Since playing the newly opened The Wave golf course in Muscat last December, I’ve had recurring thoughts about what mid to high handicap golfers genuinely feel qualifies as an enjoyable golf course to play.
I played the Dirleton course at Archerfield Links on Thursday last week and as a result, decided that I was ready to commit my opinions to paper.
There are very few mid to high handicap golfers that don’t aspire to get their handicaps down and even fewer that choose to visit courses that are not generally rated as ‘hard’ by great golfers. Having played some of the most difficult courses in the UK, Europe, South Africa and the USA, I have formed the opinion that we actually classify these top courses as ‘trophies’ rather than tracks that make us feel good about our golf. I’ve played Royal Lytham and St Annes three times, shot in the 90’s every time and although I enjoyed the atmosphere, it left me feeling that I’m really not very good at the game and shouldn’t have a handicap of 13.
The Wave, designed by Greg Norman, is impressive it’s true, but I had great difficulty getting my ball and myself out of the bunkers on occasions. The par 3, fourth hole, is all carry to a green surrounded by water, save for a narrow strip of land to access the putting surface. Visually impressive and no doubt exciting to see how top golfers handle it in the final round of a tournament but where’s the fun in putting your fourth ball down on the tee box and I must say that some players would never hold a ball on that green.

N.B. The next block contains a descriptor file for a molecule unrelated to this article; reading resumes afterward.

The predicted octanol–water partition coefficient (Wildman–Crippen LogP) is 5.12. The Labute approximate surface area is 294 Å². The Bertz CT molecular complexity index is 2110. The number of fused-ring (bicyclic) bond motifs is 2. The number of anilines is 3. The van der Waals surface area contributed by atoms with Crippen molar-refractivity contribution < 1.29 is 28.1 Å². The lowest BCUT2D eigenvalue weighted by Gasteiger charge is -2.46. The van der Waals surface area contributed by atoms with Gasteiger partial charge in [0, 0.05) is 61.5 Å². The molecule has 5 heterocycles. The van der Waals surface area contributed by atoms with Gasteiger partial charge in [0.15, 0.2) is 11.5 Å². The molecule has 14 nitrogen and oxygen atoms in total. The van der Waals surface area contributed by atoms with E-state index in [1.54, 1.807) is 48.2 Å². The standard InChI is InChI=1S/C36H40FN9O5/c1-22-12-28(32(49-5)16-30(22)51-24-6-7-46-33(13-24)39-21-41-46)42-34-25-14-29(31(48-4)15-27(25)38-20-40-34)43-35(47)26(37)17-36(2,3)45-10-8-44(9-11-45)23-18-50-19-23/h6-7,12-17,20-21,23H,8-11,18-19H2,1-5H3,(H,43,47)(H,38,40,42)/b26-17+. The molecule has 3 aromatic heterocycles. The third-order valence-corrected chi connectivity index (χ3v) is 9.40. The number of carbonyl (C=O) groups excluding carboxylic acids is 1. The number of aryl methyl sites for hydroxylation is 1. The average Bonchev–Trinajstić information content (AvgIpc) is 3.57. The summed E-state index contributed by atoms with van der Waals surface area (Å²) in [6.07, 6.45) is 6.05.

Archerfield, in contrast, is by no means an easy course but the layout and teeing options, give golfers of all levels, the chance to navigate its marvellous bunkers, immaculate fairways and true greens, without destroying their confidence. As with all top quality courses, club selection is key at Archerfield, because visits to the rough, make reaching the green in regulation, quite tricky, but that’s fair enough.
Amateur golfers are, in my opinion, guilty of following the lead of the professionals when describing a course they have played. “It was great, it’s a real test”, I hear them saying. I’ve concluded that I’d rather be saying, “ I really enjoyed playing the course, it was in immaculate condition, fair and above all, it didn’t destroy my confidence.”
My overriding feeling about playing The Wave and in fact most courses of similar difficulty, is that I wouldn’t mind having a go at them once or twice a year but give me courses like Archerfield Links every time, when it comes to playing them two or three times a week.